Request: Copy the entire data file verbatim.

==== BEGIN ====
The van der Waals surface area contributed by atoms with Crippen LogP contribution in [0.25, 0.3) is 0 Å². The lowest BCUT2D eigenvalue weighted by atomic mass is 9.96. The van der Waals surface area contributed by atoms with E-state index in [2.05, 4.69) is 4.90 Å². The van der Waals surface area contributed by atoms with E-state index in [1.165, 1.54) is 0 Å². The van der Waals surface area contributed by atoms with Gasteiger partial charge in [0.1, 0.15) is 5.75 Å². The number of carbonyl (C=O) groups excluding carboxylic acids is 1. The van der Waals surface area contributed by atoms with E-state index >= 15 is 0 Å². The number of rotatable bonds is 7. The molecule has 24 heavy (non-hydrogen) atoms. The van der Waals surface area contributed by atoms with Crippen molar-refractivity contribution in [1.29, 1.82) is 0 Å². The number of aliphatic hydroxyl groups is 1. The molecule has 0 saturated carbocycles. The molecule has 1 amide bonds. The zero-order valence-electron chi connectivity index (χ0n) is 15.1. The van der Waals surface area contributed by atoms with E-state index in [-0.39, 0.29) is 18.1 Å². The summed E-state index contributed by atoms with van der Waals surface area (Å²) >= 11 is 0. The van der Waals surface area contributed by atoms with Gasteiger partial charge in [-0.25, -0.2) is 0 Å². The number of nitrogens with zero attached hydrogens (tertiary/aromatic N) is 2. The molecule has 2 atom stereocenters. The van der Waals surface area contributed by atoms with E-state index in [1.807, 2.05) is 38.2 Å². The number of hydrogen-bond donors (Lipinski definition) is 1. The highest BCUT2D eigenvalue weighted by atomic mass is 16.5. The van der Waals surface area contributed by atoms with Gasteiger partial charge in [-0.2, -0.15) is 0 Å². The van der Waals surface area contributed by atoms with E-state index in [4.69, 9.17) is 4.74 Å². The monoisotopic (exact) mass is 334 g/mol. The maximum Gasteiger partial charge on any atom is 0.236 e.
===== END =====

The van der Waals surface area contributed by atoms with Crippen LogP contribution in [0.25, 0.3) is 0 Å². The lowest BCUT2D eigenvalue weighted by atomic mass is 9.96. The van der Waals surface area contributed by atoms with E-state index in [2.05, 4.69) is 4.90 Å². The van der Waals surface area contributed by atoms with E-state index in [1.165, 1.54) is 0 Å². The van der Waals surface area contributed by atoms with Gasteiger partial charge in [0.1, 0.15) is 5.75 Å². The number of carbonyl (C=O) groups excluding carboxylic acids is 1. The van der Waals surface area contributed by atoms with E-state index >= 15 is 0 Å². The number of rotatable bonds is 7. The molecule has 24 heavy (non-hydrogen) atoms. The van der Waals surface area contributed by atoms with Crippen molar-refractivity contribution in [1.29, 1.82) is 0 Å². The number of aliphatic hydroxyl groups is 1. The molecule has 0 saturated carbocycles. The molecule has 1 amide bonds. The zero-order valence-electron chi connectivity index (χ0n) is 15.1. The van der Waals surface area contributed by atoms with E-state index in [-0.39, 0.29) is 18.1 Å². The summed E-state index contributed by atoms with van der Waals surface area (Å²) >= 11 is 0. The van der Waals surface area contributed by atoms with Gasteiger partial charge in [-0.25, -0.2) is 0 Å². The number of nitrogens with zero attached hydrogens (tertiary/aromatic N) is 2. The molecule has 2 atom stereocenters. The van der Waals surface area contributed by atoms with E-state index in [1.807, 2.05) is 38.2 Å². The number of hydrogen-bond donors (Lipinski definition) is 1. The highest BCUT2D eigenvalue weighted by atomic mass is 16.5. The van der Waals surface area contributed by atoms with Gasteiger partial charge in [-0.2, -0.15) is 0 Å². The van der Waals surface area contributed by atoms with E-state index in [4.69, 9.17) is 4.74 Å². The monoisotopic (exact) mass is 334 g/mol. The maximum Gasteiger partial charge on any atom is 0.236 e.